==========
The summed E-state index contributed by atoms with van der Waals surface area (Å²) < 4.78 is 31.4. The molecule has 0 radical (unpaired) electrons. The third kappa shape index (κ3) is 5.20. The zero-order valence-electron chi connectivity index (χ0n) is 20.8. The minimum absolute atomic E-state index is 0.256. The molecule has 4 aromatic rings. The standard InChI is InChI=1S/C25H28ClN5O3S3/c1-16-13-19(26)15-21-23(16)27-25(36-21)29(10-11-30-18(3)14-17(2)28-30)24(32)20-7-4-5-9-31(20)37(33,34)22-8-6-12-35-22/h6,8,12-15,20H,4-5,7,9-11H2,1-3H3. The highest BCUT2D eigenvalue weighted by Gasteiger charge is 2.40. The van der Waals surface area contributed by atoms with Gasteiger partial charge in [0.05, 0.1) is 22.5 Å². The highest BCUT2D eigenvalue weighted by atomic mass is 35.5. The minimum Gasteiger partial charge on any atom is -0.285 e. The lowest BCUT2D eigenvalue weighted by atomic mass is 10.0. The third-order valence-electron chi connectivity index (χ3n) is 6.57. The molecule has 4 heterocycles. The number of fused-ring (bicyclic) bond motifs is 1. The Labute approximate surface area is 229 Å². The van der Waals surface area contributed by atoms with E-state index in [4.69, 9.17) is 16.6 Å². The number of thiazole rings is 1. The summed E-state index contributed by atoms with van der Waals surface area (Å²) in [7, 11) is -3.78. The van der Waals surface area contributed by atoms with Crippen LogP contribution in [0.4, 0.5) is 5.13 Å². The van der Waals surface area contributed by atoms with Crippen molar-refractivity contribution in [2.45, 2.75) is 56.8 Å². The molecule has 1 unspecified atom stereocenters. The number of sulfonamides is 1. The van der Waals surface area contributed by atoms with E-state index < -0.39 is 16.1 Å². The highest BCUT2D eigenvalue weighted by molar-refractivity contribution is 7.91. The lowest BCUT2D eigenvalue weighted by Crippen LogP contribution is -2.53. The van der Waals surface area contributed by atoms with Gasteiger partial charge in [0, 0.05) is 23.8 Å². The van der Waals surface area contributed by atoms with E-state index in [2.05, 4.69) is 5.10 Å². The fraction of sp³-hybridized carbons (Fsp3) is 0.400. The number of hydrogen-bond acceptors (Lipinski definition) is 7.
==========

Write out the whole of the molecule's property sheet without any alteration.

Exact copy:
The summed E-state index contributed by atoms with van der Waals surface area (Å²) < 4.78 is 31.4. The molecule has 0 radical (unpaired) electrons. The third kappa shape index (κ3) is 5.20. The zero-order valence-electron chi connectivity index (χ0n) is 20.8. The minimum absolute atomic E-state index is 0.256. The molecule has 4 aromatic rings. The standard InChI is InChI=1S/C25H28ClN5O3S3/c1-16-13-19(26)15-21-23(16)27-25(36-21)29(10-11-30-18(3)14-17(2)28-30)24(32)20-7-4-5-9-31(20)37(33,34)22-8-6-12-35-22/h6,8,12-15,20H,4-5,7,9-11H2,1-3H3. The highest BCUT2D eigenvalue weighted by Gasteiger charge is 2.40. The van der Waals surface area contributed by atoms with Gasteiger partial charge in [0.05, 0.1) is 22.5 Å². The highest BCUT2D eigenvalue weighted by atomic mass is 35.5. The minimum Gasteiger partial charge on any atom is -0.285 e. The lowest BCUT2D eigenvalue weighted by atomic mass is 10.0. The third-order valence-electron chi connectivity index (χ3n) is 6.57. The molecule has 4 heterocycles. The number of fused-ring (bicyclic) bond motifs is 1. The Labute approximate surface area is 229 Å². The van der Waals surface area contributed by atoms with E-state index in [4.69, 9.17) is 16.6 Å². The number of thiazole rings is 1. The summed E-state index contributed by atoms with van der Waals surface area (Å²) in [7, 11) is -3.78. The van der Waals surface area contributed by atoms with Crippen LogP contribution in [0.4, 0.5) is 5.13 Å². The van der Waals surface area contributed by atoms with Crippen molar-refractivity contribution in [2.45, 2.75) is 56.8 Å². The molecule has 1 unspecified atom stereocenters. The number of sulfonamides is 1. The van der Waals surface area contributed by atoms with E-state index < -0.39 is 16.1 Å². The highest BCUT2D eigenvalue weighted by molar-refractivity contribution is 7.91. The lowest BCUT2D eigenvalue weighted by Crippen LogP contribution is -2.53. The van der Waals surface area contributed by atoms with Gasteiger partial charge in [0, 0.05) is 23.8 Å². The van der Waals surface area contributed by atoms with E-state index in [2.05, 4.69) is 5.10 Å². The fraction of sp³-hybridized carbons (Fsp3) is 0.400. The number of hydrogen-bond acceptors (Lipinski definition) is 7.